This book inspired my inner farmer and made me more conscious of what I eat, where it came from, and how it got to me. I do at least some of my food shopping at the Austin farmer’s market, which sells produce from local family farms and meat from animals that grazed, pecked, or rooted around in a pasture instead of being cramped in a cage or feedlot. I still eat my share of genetically-modified, hormone-in-jected, preservative-enhanced, pesticide-laden junk that has traveled hundreds of miles to reach my plate, but I buy what I can directly from the source, and I have even planted my own vegetable garden. For a city girl like me, it’s gratifying to go out into the yard to “harvest” something for dinner, even if it’s just a couple of squashes or sprigs of rosemary.

Jack Choate, First Assistant Criminal District Attorney in Walker County

I must admit that I have been quite bookish lately. With a 6-year-old and a 3-year-old at home, I have delved quite deeply into the world of Clifford the Big Red Dog. Despite the big pretty pictures and sometimes multi-syllabic words, sadly, Clifford is barely relevant for any discussion here.

Caleb Carr’s The Alienist is a great read for prosecutors. The art of profiling a sado-masochistic serial killer is born in a turn-of-the-previous-century thriller. I regularly torture my students at Sam Houston State University with this book and its application to modern investigation methods. Its gruesome detail is also handy at keeping them awake not only during my class but every night for an entire semester.

Surely Diane Burch Beckham’s Annotated Criminal Laws of Texas deserves to be among the finalists in this beauty pageant. What this particular book lacks in plot, it more than makes up for in life-saving techniques. You can see my career progress through the covers of the various editions on my bookshelf. My first edition, for example, is hardly recognizable due to the drips of acidic sweat from holding that book like a warm blankie every time I had to address the court as a new attorney for the State of Texas. I have found over the years that sometimes finding a quiet moment and reading a little bit of law can truly come in handy for us lawyers. Go ahead and open to any page. Assuming Diane’s book agrees with you, no other tome will help you make it through the day with ease as this must-read.

All of that said, I suppose, in the end, my literary soul search has led me to one work that rises above all others as an influence on my approach to this legal career: The Prehistory of the Far Side by Gary Larson. No book has prepared me more for my daily routine as a prosecutor than the works of Larson. (Plus, like Clifford, the book is full of pictures.) When confronted with some of the ridiculous situations we find ourselves in on a regular basis, I constantly ask myself, “What would Larson have drawn if …?” What would Larson have drawn when a certain local citizen frantically called to report an intruder in his house, but upon kicking in the doors, the police ninja team found only the complainant’s meth lab? What would Larson have drawn when the police officer received the written statement from the eyewitness, noting, “I saw the stick and heard the lick”? What would Larson have drawn when a particularly creative but highly intoxicated college student told a police officer among many other memorable things, “I’m gonna eat you like bacon”?

When the people around you get down on this job, Larson can be a great help. Would Larson’s version of this particular defense attorney have arms and legs, or would he just slither around? Imagine, as a pontificating judge festers into a ridiculous tirade, how big Larson would draw his head. Larson’s creative process also teaches us a little about putting our case together. He could take an idea and turn it on its head to make it better. In the end, he makes his point, and we want to read more. Isn’t that what we want to elicit from jurors too?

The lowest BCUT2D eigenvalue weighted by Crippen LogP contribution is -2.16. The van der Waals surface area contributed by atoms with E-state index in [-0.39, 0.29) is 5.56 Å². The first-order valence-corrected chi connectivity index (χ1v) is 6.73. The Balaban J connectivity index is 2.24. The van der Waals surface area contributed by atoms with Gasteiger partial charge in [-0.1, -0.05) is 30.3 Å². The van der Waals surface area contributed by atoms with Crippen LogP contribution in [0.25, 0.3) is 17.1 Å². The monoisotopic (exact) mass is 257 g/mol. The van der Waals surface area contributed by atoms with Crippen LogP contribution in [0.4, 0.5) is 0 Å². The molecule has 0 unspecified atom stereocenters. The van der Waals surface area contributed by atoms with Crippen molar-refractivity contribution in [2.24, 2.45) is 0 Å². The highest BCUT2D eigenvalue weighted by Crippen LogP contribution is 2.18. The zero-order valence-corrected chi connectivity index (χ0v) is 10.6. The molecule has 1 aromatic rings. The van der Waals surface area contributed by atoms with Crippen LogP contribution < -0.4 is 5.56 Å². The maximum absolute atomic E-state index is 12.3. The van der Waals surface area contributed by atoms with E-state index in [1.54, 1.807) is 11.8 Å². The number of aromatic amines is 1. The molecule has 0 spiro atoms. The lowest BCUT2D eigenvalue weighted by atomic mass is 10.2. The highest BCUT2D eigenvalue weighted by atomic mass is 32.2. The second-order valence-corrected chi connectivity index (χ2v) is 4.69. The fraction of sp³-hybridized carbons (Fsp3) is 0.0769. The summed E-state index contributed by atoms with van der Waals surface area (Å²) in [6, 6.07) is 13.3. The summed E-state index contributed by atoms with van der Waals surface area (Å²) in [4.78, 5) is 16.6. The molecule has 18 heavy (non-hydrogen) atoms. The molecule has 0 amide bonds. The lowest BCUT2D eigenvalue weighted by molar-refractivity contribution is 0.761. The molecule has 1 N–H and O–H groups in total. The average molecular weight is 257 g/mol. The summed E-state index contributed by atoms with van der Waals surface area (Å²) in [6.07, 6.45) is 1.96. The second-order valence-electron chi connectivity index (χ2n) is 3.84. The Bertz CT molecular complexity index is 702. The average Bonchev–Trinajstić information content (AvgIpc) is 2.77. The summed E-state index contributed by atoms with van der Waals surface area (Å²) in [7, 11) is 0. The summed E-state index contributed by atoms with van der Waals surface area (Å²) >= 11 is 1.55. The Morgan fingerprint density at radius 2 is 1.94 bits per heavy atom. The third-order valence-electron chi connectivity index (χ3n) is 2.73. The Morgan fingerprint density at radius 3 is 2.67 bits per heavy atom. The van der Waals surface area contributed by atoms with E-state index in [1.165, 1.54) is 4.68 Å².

I can only imagine what Gary Larson would have made of himself had he found a job as a prosecutor. Everyday, I seem to have an out-of-body experience, laughing quietly at the insanity of the world confronting us. No matter how silly, insignificant, morose, or macabre our jobs can be, we as prosecutors can never lose our sense of humor.

Angela Albers Converse, Assistant Criminal District Attorney in Wood County

The Bible is the most treasured book I have ever read. It is the book I turn to in my personal life and professional life over and over. It is always there to guide me when I need it most and to comfort me when I am uncomfortable.

I became a prosecutor in 2000 right out of law school, and I have turned to God’s word many times to help me deal with the stresses in dealing with the kinds of people and cases we as prosecutors handle.

I will never forget turning to my KJV Bible in one of my first trials when I came to work for Wood County after being in Rockwall County for several years. I was the new girl to East Texas with a lot of expectations. My first cases to go to trial involved the repeated raping of three little boys by their grandfather over several years. The father of these boys was in prison; he too had been abused by his father and had been a perpetrator of sexual abuse. These little boys, all under 9, suffered severe post-traumatic stress disorder. Whenever I tried to ask the two youngest boys, who were so precious, about their grandfather, they would shut down. I talked with them on several occasions, but even the morning of testimony they had still not talked to me about what happened. Right before I went in the courtroom, I sat down with the oldest boy. I told him how important it would be for him to tell his story and how it would help him deal with what had happened to him now and in the future. He still did not say much.